Have you claimed bankruptcy? Filed for debt consolidation? Do collection agencies call you every day?

What caused your credit score to tank is one thing but knowing how to improve it can make the difference between financial distress and financial success!

Our team at Frederick & Company is dedicated to helping individuals from all walks of life manage their finances and take control of their debts. This is why we want to share with you some invaluable information on how you can improve your credit in Alberta. But first, let’s start with looking at what exactly is a credit score and how that score is calculated.

What is a Good Credit Score?

Your credit score is a number that credit bureaus provide to lenders such as banks, mortgage lenders, and insurance companies, in order to assess your “creditworthiness”. In Canada, the two credit bureaus used are TransUnion and Equifax.

Your credit score number can range from bad to excellent, or from 300-900:

  • Excellent: 800-900
  • Very Good: 720-799
  • Good: 650-719
  • Fair: 600-649
  • Poor: 300-599

When your credit score is in the good or excellent range, it’s easier to get loans and credit approvals as well as qualify for competitive rates. However, if your score falls into the poor or fair range, you may face higher interest rates or outright denials.

How Are Credit Scores Calculated?

If you check your credit score through Equifax and Transunion, you may see different scores but this is normal. Each credit bureau uses different scoring algorithms to determine your overall credit score.

However, there are some main factors involved in calculating your credit score used by both bureaus:

  • Payment History (35%): The number and type of credit accounts you have paid on time as well as records of collections and late payments.
  • Used Credit versus Available Credit (30%): How much on your revolving lines of credit (loans you can borrow from, repay, and use again such as credit cards) you have available to use versus how much you owe.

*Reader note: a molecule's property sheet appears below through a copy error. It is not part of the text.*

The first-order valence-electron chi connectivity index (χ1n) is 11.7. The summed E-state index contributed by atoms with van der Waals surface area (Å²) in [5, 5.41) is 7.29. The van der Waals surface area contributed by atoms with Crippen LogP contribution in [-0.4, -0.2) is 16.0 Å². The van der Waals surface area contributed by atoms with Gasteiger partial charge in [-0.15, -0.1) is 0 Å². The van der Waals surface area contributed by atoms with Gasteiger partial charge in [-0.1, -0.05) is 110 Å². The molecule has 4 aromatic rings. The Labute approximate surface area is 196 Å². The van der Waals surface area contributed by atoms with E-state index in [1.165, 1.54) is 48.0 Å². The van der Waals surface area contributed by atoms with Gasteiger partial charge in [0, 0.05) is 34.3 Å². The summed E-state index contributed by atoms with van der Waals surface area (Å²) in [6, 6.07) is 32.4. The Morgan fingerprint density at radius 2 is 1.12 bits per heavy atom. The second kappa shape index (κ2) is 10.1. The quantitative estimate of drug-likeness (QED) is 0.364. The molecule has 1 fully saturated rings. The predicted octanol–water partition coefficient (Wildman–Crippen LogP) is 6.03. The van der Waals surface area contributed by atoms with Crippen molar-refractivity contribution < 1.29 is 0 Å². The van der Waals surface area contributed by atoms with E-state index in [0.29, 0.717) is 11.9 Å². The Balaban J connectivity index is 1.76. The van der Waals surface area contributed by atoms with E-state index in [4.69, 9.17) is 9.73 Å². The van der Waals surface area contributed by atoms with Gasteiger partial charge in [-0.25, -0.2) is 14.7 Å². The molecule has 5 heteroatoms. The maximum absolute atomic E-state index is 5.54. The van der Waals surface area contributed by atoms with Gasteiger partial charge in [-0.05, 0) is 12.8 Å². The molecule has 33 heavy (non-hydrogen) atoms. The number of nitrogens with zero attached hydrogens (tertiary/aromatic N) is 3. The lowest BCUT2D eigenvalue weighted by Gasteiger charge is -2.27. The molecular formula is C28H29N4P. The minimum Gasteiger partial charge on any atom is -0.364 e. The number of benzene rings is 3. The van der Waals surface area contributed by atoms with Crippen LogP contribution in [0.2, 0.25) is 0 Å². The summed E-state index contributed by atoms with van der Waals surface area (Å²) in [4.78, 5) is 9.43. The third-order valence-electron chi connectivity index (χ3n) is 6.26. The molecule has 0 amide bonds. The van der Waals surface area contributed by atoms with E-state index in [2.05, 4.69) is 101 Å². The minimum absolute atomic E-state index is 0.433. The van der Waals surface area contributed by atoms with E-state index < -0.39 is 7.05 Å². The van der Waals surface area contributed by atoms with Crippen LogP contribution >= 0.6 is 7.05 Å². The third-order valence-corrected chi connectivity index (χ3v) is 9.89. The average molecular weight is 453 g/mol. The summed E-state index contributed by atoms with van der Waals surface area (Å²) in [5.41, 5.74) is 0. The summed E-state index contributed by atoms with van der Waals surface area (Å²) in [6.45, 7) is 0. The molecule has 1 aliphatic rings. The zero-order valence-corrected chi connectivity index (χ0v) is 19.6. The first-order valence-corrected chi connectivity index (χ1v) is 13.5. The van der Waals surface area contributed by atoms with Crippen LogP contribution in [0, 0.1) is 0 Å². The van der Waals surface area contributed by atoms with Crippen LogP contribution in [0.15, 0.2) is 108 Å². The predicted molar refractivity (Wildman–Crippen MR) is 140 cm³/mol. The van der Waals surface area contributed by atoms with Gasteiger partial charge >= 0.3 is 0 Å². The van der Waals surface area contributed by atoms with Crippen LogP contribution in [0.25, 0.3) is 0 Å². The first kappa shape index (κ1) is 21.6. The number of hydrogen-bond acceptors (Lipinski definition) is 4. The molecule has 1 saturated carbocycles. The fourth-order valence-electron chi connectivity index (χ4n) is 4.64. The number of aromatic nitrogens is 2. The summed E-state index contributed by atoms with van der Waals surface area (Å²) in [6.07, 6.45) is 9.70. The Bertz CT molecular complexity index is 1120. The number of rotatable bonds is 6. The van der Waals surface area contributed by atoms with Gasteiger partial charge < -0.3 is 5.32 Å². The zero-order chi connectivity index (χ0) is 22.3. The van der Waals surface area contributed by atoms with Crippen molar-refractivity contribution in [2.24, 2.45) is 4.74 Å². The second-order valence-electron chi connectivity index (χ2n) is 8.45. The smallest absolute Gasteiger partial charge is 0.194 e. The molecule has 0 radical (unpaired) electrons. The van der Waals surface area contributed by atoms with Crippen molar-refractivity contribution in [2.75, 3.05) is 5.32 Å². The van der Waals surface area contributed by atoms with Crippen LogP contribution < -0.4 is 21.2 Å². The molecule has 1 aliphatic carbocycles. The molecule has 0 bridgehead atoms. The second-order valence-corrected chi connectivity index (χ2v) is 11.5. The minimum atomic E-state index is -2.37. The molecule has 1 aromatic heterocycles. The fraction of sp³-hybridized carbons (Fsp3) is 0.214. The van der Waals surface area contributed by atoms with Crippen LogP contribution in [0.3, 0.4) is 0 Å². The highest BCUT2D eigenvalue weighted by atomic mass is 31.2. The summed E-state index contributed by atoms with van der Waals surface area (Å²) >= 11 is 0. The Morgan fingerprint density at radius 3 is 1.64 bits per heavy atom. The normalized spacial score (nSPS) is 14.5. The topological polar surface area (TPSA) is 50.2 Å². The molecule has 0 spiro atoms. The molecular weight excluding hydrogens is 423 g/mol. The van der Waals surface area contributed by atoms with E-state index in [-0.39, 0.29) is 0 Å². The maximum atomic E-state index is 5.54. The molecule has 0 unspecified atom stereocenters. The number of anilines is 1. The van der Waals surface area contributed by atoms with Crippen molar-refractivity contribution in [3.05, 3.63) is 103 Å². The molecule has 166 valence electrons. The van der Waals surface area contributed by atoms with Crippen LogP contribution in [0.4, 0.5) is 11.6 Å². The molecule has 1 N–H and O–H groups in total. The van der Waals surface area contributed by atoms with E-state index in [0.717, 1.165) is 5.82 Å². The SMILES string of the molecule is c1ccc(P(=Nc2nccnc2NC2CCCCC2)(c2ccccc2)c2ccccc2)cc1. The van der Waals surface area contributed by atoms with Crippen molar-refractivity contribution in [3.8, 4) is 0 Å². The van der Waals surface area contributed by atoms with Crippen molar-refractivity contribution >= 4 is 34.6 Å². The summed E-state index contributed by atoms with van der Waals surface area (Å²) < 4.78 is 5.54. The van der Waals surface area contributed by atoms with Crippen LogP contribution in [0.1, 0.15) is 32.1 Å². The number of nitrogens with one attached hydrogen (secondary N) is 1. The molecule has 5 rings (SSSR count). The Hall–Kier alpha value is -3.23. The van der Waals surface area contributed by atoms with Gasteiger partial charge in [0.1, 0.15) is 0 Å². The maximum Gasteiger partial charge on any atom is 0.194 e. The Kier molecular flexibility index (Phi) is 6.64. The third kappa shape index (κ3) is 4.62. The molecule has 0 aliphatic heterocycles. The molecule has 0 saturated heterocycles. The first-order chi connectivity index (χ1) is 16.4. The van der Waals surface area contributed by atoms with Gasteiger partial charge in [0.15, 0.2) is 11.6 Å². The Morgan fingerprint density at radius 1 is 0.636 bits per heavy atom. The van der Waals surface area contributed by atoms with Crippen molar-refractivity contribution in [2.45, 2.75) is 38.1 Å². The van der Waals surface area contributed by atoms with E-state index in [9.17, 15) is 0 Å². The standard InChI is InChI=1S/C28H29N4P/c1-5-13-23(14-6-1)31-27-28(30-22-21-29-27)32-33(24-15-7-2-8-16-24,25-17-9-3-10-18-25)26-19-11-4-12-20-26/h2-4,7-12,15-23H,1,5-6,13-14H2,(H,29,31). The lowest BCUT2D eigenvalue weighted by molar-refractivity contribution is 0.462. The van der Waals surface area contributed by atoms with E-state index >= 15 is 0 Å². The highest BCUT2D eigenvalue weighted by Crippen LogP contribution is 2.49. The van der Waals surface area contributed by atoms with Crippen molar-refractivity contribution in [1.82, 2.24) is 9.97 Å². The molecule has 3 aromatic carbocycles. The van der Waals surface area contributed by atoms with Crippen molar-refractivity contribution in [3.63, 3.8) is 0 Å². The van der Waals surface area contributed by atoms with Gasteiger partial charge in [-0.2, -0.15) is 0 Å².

• Credit History (15%): How long your credit accounts have been open.
  • Public Records (10%): A record of bankruptcies or collection issues.
  • Inquiries (10%): How often you’ve had your credit assessed when actively seeking credit such as a new loan or credit card.

Overall, credit scores are used to help determine your financial risk when lenders make the decision whether or not to approve your application for credit. They want to ensure that you will repay the money you have borrowed.

Tips to Improving Your Credit Score

Now that you know how credit scores are calculated, let’s look at ways to improve your credit in Alberta:

1. Settle Your Bad Debts

The first step in improving your credit score is to check for any unpaid debts or debts in collections that have not been settled.

You can do all kinds of things to rebuild your credit but if you have bad debts, your score will remain low.

When it comes to dealing with bad debts, you have options. Click here to explore them!

2. Get a Secured Credit Card

In order to build credit history or start developing a positive payment history, you can open a secured credit card that requires you to pay a deposit – which is also the limit of your credit.

So while it works like a bank account, it reports your payment habits to the credit bureaus and can help boost your credit score.

Keep in mind that “prepaid” credit cards do not report to credit bureaus so make sure you are opening one that does.

3. Keep Your Accounts Open

When you’re working to rebuild your credit in Alberta, it’s important to limit how often you open new cards, switch plans (such as your cell phone), and apply for loans and credits.

For example, if you are consistently paying your phone bill to one company, resist the urge to switch to another even if they have a better deal. It’s tempting, but doing so means that you have to establish a history of positive payments with the new company.

As far as your open accounts go, such as your secured credit card, keep them open even if they are paid off and you don’t use them.

4. Create a Budget

Most importantly, you will need to start managing your money in a way that is productive in ensuring that your debts are paid and remain in good standing.

Plus, a budget will also benefit other aspects of your life by helping you live within your means and have a better understanding of your spending habits.

Start by listing your income as well as writing down what you spend. Over time, you’ll be able to identify the ways you are unnecessarily spending money.

Don’t Let Bad Credit Get You Down

If your credit is low, don’t worry! You can only go up from here! Let Frederick & Company help you take control of your debts so you can work on improving your credit score.

Contact us today so we can get to know your situation and explore your options.